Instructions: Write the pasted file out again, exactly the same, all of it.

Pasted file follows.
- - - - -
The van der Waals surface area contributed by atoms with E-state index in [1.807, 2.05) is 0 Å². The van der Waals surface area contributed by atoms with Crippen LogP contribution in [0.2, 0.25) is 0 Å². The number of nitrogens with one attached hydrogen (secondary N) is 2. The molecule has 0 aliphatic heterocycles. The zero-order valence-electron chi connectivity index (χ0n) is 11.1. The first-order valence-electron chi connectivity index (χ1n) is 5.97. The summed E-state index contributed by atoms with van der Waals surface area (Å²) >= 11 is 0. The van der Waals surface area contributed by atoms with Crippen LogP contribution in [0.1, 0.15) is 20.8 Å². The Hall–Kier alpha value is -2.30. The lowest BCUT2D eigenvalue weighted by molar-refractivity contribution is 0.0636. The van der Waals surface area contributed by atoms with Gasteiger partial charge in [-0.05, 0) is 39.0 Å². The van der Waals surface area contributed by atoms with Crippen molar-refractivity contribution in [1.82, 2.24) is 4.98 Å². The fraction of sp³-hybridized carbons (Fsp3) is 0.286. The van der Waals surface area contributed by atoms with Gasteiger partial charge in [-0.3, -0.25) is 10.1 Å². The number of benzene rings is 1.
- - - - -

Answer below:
The van der Waals surface area contributed by atoms with E-state index in [1.807, 2.05) is 0 Å². The van der Waals surface area contributed by atoms with Crippen LogP contribution in [0.2, 0.25) is 0 Å². The number of nitrogens with one attached hydrogen (secondary N) is 2. The molecule has 0 aliphatic heterocycles. The zero-order valence-electron chi connectivity index (χ0n) is 11.1. The first-order valence-electron chi connectivity index (χ1n) is 5.97. The summed E-state index contributed by atoms with van der Waals surface area (Å²) >= 11 is 0. The van der Waals surface area contributed by atoms with Crippen LogP contribution in [0.1, 0.15) is 20.8 Å². The Hall–Kier alpha value is -2.30. The lowest BCUT2D eigenvalue weighted by molar-refractivity contribution is 0.0636. The van der Waals surface area contributed by atoms with Gasteiger partial charge in [-0.05, 0) is 39.0 Å². The van der Waals surface area contributed by atoms with Crippen molar-refractivity contribution in [1.82, 2.24) is 4.98 Å². The fraction of sp³-hybridized carbons (Fsp3) is 0.286. The van der Waals surface area contributed by atoms with Gasteiger partial charge in [-0.3, -0.25) is 10.1 Å². The number of benzene rings is 1.